Additionally, Hawley argues that Congress has to bust up the de facto monopolies held by Facebook, Twitter, Amazon, and Google. Each of these companies has cornered its respective markets—the public square, the marketplace, and information flow—plus a bevy of other fields, in addition to huge stakes in mass communication and artificial intelligence development. The original robber barons never enjoyed this level of concentrated global power. If the European Union has the guts to stand up to Big Tech, so should we.
Across the political spectrum, antitrust sentiments are converging with tech skepticism. Hawley’s book was published just a week after Sen. Amy Klobuchar’s Antitrust: Taking on Monopoly Power from the Gilded Age to the Digital Age. She focuses much of her attention on Big Pharma, which Hawley assailed as Missouri’s attorney general. The serendipity is astounding. But no significant legislation will be passed without bipartisan compromise and broad public support.
Purity spirals are for social media clubs. You wouldn’t find me singing in Hawley’s Presbyterian church, and he’d probably peg me for a granola-munching henotheist. So what? What’s important are our common interests.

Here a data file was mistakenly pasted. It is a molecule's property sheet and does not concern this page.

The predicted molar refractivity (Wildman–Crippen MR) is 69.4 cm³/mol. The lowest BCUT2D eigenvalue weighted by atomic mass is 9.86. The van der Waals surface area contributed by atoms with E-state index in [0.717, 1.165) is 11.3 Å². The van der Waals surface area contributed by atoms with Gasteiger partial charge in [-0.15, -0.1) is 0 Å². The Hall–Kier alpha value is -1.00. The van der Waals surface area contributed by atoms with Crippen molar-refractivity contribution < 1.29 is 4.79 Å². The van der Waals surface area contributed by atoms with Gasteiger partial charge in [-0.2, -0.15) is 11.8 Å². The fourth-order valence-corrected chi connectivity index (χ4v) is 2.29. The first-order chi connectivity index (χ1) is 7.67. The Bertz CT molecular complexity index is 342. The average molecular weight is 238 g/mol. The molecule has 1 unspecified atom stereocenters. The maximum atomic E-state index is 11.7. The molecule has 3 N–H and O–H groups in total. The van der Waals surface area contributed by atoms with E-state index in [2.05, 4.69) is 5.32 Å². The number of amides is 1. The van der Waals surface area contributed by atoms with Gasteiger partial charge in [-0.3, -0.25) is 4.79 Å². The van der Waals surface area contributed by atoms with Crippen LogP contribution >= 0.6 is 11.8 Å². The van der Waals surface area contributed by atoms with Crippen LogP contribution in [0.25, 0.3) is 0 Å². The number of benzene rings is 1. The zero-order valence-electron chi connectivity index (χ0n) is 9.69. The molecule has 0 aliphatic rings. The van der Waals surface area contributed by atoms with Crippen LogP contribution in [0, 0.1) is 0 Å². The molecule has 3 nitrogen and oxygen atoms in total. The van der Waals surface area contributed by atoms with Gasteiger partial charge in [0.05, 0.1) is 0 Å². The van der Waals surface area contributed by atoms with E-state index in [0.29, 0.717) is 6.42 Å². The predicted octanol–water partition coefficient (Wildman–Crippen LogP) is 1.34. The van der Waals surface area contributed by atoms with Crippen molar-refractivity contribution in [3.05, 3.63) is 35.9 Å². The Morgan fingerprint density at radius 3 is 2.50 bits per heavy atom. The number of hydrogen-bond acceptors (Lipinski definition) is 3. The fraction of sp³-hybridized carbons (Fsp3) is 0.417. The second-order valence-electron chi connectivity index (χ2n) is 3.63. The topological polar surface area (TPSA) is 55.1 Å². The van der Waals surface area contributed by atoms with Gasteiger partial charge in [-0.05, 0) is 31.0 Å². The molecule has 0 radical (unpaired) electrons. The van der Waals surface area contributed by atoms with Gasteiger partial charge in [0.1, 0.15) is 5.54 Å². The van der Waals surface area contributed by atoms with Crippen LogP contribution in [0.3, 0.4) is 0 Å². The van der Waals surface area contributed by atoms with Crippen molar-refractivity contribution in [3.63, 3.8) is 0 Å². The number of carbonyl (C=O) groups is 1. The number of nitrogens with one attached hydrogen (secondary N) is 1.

True to form, dim liberals confuse such irony with hypocrisy. Since the book’s publication, haters have been typing out vapid headlines like “Josh Hawley used lots of tech to hawk his book blasting big tech.” What’s funny is that they’re only highlighting the problem. For all practical purposes, there’s no other way to reach the public en masse.
It’s like a man who takes a self-driving car to DC, where he protests a law that mandates autonomous vehicles. “Sir, how did you get here today?” asks the snarky congresswoman. The citizen shrugs and replies, “What choice did I have?”
Self-determination is impossible under a centralized system of control, whether it be corporate monopolies or communist rule. For a fleeting moment, the American public is being presented the opportunity to take the wheel. Can we cooperate long enough to correct the course?